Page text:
Sufficiency Of Evidence

Defendant contends his assault with a deadly weapon conviction is not supported by sufficient evidence that he hit F. M. with a belt in a manner that was likely to produce significant or substantial injury. We disagree.

"On appeal, the test of legal sufficiency is whether there is substantial evidence, i.e., evidence from which a reasonable trier of fact could conclude that the prosecution sustained its burden of proof beyond a reasonable doubt. [Citations.] Evidence meeting this standard satisfies constitutional due process and reliability concerns. [Citations.] [¶] While the appellate court must determine that the supporting evidence is reasonable, inherently credible, and of solid value, the court must review the evidence in the light most favorable to the [judgment], and must presume every fact the jury could reasonably have deduced from the evidence. [Citations.] Issues of witness credibility are for the jury. [Citations.]" (People v. Boyer (2006) 38 Cal.4th 412, 479-480.)

"As used in section 245, subdivision (a)(1), a 'deadly weapon' is 'any object, instrument, or weapon which is used in such a manner as to be capable of producing and likely to produce, death or great bodily injury.' [Citation.] Some few objects, such as dirks and blackjacks, have been held to be deadly weapons as a matter of law; the ordinary use for which they are designed establishes their character as such. [Citation.] Other objects, while not deadly per se, may be used, under certain circumstances, in a manner likely to produce death or great bodily injury. In determining whether an object not inherently deadly or dangerous is used as such, the trier of fact may consider the nature of the object, the manner in which it is used, and all other facts relevant to the issue. [Citations.]" (People v. Aguilar (1997) 16 Cal.4th 1023, 1028-1029; see In re David V. (2010) 48 Cal.4th 23, 30, fn. 5.)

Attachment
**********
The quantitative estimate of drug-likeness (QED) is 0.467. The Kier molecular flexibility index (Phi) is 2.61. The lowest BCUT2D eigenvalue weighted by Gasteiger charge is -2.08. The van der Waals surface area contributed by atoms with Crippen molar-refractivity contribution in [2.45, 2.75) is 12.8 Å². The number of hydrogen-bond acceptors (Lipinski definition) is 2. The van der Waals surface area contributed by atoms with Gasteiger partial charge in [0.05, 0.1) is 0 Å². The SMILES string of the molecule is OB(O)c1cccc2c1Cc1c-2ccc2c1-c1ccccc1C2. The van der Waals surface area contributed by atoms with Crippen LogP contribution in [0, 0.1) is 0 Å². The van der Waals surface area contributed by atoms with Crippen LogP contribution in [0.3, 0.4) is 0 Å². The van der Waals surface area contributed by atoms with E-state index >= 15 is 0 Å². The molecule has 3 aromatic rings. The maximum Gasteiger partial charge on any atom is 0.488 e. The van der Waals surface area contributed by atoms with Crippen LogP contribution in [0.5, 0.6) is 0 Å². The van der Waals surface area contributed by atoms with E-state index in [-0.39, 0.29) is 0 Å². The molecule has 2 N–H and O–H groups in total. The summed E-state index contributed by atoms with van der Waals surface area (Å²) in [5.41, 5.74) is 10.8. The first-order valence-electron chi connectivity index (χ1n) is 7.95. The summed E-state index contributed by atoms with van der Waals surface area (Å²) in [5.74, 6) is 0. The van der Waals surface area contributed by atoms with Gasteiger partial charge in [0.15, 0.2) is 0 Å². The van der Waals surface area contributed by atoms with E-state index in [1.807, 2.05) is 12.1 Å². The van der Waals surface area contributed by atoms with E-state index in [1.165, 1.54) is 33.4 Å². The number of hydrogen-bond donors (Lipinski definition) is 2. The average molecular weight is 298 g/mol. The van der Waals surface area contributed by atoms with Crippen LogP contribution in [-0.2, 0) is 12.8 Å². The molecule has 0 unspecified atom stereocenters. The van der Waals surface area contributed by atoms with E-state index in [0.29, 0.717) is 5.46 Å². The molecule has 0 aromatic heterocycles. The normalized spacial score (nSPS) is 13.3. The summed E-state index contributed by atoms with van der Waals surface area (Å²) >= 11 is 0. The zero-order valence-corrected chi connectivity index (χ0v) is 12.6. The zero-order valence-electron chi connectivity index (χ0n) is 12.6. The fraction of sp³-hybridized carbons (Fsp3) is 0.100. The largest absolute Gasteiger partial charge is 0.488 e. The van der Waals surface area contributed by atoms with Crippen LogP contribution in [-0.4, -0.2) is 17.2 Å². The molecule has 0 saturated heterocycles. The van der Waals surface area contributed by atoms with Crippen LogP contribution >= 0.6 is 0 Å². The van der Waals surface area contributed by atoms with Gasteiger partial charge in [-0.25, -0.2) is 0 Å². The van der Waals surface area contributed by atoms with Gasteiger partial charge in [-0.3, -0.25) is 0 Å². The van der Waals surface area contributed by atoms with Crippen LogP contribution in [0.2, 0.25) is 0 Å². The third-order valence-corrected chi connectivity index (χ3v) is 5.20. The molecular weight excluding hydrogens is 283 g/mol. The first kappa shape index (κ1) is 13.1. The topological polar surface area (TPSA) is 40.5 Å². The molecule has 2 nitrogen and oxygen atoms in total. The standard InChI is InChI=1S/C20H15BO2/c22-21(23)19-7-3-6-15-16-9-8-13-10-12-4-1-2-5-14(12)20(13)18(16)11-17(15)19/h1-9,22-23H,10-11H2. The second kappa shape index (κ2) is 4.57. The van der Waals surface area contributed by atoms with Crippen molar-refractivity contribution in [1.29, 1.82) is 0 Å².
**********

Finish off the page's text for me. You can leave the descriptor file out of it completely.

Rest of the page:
Objects found to be deadly weapons include a pencil (People v. Page (2004) 123 Cal.App.4th 1466, 1472), an apple with an embedded straight pin (In re Jose R. (1982) 137 Cal.App.3d 269, 273, 277), and steel-toed boots (People v. Aguilar, supra, 16 Cal.4th at p. 1035).

Great bodily injury is bodily injury that is significant or substantial; not insignificant, trivial, or moderate. (People v. Armstrong (1992) 8 Cal.App.4th 1060, 1066.) While death or great bodily injury must be likely, it need not actually occur. (Id. at p. 1065.) Here, the prosecutor noted in summation that there was no allegation that defendant "caused great bodily injury."